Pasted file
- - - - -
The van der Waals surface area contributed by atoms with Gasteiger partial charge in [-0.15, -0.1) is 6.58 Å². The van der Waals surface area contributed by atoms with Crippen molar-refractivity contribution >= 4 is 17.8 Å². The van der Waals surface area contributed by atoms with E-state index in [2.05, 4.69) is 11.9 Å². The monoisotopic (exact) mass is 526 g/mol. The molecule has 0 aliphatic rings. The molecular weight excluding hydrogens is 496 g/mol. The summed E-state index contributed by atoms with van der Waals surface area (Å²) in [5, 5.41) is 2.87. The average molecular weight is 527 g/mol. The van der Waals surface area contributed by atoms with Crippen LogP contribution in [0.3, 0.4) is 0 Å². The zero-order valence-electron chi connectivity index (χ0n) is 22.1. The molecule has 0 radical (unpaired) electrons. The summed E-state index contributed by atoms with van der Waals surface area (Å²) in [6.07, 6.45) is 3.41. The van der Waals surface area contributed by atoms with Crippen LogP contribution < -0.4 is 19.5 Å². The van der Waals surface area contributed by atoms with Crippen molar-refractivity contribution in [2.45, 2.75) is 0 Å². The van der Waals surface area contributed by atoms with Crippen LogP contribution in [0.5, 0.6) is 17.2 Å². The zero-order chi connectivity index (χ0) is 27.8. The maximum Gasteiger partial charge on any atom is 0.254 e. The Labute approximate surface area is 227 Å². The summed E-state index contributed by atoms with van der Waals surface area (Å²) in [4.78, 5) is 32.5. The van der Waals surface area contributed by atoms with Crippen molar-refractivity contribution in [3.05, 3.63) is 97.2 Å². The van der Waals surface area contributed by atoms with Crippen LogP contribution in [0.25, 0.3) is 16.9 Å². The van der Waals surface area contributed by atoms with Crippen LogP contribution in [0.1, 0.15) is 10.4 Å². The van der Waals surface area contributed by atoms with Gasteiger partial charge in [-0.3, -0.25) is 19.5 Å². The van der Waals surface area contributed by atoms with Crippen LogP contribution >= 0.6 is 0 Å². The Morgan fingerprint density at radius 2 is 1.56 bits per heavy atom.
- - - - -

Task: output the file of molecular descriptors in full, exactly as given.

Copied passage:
The van der Waals surface area contributed by atoms with Gasteiger partial charge in [-0.15, -0.1) is 6.58 Å². The van der Waals surface area contributed by atoms with Crippen molar-refractivity contribution >= 4 is 17.8 Å². The van der Waals surface area contributed by atoms with E-state index in [2.05, 4.69) is 11.9 Å². The monoisotopic (exact) mass is 526 g/mol. The molecule has 0 aliphatic rings. The molecular weight excluding hydrogens is 496 g/mol. The summed E-state index contributed by atoms with van der Waals surface area (Å²) in [5, 5.41) is 2.87. The average molecular weight is 527 g/mol. The van der Waals surface area contributed by atoms with Crippen LogP contribution in [0.3, 0.4) is 0 Å². The zero-order valence-electron chi connectivity index (χ0n) is 22.1. The molecule has 0 radical (unpaired) electrons. The summed E-state index contributed by atoms with van der Waals surface area (Å²) in [6.07, 6.45) is 3.41. The van der Waals surface area contributed by atoms with Crippen LogP contribution < -0.4 is 19.5 Å². The van der Waals surface area contributed by atoms with Crippen molar-refractivity contribution in [2.45, 2.75) is 0 Å². The van der Waals surface area contributed by atoms with Crippen LogP contribution in [0.5, 0.6) is 17.2 Å². The zero-order chi connectivity index (χ0) is 27.8. The maximum Gasteiger partial charge on any atom is 0.254 e. The Labute approximate surface area is 227 Å². The summed E-state index contributed by atoms with van der Waals surface area (Å²) in [4.78, 5) is 32.5. The van der Waals surface area contributed by atoms with Crippen molar-refractivity contribution in [3.05, 3.63) is 97.2 Å². The van der Waals surface area contributed by atoms with Crippen LogP contribution in [0.25, 0.3) is 16.9 Å². The van der Waals surface area contributed by atoms with Crippen LogP contribution in [0.1, 0.15) is 10.4 Å². The van der Waals surface area contributed by atoms with Gasteiger partial charge in [-0.3, -0.25) is 19.5 Å². The van der Waals surface area contributed by atoms with Crippen LogP contribution >= 0.6 is 0 Å². The Morgan fingerprint density at radius 2 is 1.56 bits per heavy atom.